How does inability to adapt cause leadership decay?

How Does Inability To Adapt Cause Leadership Decay?

We all have a tendency to want to continue to do what we’ve been doing, when what we’ve been doing has been successful. Sometimes successful leaders fall into the trap of trying to repeat their successes from the past, when in fact, the way they created those successes no longer works.

Context and situations change. What worked before may no longer work particularly in modern day organizations. While it may be important for leaders to hold enduring beliefs and values over time, it’s also the case that these beliefs and values do not support leadership actions that are NEEDED by the organization.

For example, a leader may succeed over time by believing in retaining staff at all costs — the idea being that loyalty to employees will be rewarded by loyalty to the organization. A laudable position, to be sure. But what happens when the situation changes? What happens when the leader faces a situation where staff reductions are required for the longer term health of the organization? Can he make that decision? Can he make it in a timely manner? And what are the consequences to everyone if he cannot adapt?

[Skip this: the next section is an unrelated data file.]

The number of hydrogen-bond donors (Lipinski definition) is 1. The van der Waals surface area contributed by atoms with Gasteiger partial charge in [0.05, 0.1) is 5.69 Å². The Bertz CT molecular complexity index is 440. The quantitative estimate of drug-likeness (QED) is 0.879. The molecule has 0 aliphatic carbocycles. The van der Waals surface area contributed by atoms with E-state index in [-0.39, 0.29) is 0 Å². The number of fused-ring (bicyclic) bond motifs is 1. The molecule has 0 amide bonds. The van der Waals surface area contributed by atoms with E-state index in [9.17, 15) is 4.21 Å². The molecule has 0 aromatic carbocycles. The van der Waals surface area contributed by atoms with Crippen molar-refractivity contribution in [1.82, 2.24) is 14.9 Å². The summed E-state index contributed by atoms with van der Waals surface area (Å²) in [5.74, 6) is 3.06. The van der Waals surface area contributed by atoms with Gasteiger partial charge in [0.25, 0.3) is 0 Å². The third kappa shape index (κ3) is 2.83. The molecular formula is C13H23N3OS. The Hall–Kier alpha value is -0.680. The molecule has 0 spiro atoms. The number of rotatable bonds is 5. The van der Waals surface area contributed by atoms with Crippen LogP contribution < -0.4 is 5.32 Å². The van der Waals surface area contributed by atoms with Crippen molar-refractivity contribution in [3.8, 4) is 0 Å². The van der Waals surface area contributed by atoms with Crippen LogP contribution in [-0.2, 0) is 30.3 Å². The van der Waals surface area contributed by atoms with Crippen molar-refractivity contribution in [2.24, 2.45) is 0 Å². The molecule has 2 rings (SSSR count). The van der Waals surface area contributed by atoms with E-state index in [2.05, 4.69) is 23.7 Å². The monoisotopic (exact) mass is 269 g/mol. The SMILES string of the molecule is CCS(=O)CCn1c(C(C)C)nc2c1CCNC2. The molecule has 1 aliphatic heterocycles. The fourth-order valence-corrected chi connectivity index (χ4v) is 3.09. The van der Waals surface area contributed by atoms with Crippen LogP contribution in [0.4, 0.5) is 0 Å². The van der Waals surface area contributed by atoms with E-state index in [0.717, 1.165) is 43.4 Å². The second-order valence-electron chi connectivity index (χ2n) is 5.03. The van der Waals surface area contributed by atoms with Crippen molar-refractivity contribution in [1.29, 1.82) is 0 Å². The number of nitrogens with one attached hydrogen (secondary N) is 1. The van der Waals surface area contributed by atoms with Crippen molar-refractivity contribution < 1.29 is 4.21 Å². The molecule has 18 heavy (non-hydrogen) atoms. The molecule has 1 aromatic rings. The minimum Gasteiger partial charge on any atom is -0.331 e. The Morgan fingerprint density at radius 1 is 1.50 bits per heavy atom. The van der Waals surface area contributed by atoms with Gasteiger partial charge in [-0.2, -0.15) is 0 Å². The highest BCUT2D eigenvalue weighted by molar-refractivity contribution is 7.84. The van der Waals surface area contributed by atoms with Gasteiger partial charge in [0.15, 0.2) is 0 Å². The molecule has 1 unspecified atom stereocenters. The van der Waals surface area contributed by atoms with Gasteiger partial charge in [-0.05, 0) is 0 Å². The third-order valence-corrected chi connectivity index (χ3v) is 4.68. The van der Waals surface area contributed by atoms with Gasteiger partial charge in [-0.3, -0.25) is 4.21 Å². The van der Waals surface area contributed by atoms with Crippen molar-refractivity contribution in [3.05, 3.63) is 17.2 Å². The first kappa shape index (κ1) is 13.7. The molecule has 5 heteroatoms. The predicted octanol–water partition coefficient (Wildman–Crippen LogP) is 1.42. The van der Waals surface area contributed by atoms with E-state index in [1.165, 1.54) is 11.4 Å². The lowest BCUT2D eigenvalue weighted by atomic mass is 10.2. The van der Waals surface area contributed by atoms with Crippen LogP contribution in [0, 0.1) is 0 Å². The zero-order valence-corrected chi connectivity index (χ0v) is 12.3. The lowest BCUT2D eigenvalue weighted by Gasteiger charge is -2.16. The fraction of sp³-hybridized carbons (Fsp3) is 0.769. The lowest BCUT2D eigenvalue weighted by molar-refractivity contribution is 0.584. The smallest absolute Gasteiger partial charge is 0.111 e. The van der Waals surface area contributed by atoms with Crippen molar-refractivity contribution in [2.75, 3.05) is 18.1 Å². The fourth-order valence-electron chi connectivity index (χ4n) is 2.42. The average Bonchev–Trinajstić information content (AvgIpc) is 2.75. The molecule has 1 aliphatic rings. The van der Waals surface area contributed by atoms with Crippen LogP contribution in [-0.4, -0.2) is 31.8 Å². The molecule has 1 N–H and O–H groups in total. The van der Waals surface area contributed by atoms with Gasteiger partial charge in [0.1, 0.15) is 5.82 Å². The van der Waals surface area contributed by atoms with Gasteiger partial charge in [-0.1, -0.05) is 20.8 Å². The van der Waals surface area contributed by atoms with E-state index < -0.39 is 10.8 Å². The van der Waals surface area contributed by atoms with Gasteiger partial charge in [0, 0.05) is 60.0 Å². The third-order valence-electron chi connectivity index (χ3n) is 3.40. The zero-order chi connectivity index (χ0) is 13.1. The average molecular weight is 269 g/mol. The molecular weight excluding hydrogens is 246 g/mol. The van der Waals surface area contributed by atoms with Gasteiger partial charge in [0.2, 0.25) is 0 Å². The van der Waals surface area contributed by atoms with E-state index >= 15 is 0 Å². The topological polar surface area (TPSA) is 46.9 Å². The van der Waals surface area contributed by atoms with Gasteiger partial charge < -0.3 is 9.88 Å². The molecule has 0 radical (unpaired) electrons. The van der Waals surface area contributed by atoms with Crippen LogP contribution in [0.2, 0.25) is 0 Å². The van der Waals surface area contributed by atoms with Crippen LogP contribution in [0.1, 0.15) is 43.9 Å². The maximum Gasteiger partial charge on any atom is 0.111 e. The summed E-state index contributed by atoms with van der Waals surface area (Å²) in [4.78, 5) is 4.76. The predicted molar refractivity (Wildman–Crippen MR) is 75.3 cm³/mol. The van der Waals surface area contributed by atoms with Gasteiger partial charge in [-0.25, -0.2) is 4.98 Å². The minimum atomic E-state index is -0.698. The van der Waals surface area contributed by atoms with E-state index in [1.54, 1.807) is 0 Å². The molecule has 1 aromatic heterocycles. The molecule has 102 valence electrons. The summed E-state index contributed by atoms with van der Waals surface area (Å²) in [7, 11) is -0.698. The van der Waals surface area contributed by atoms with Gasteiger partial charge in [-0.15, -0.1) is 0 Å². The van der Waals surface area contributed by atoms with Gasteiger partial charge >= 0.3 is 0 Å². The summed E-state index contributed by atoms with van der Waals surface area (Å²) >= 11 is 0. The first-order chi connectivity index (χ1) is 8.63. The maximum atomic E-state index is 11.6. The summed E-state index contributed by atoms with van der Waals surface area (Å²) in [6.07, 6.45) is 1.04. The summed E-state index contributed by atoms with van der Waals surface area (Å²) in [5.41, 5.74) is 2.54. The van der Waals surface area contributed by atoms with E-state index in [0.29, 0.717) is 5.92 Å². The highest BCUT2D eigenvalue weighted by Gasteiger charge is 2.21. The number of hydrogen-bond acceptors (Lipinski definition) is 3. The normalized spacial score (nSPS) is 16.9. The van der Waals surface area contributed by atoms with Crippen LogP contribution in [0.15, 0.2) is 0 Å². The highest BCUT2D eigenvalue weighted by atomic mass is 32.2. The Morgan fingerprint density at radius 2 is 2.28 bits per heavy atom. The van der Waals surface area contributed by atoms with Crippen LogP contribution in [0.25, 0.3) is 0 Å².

This is a fairly extreme (but obvious example), but similarly, a leader may work effectively for quite some time using a set of communication skills and a particular approach to leadership. One of the few things we do know about leadership is that there is no universal recipe that works all the time in every situation, and that different contexts call for different approaches, what happens if that style no longer works because the organization has changed, or the personnel have changed?

Ultimately, leaders who remain successful need to adapt and that adaptation is requires leader’s willingness to pay attention to the shifting environment around her.

Consider that sometimes such adaptations are not possible if they require a fundamental (and unacceptable) shift in the leader’s beliefs and values. In our example above, it may be that the leader cannot in good conscience, undertake massive layoffs in order to save a company. In that situation, the ethical path is to step down. There is no longer a good fit between what the leader believes and what the company requires for survival.

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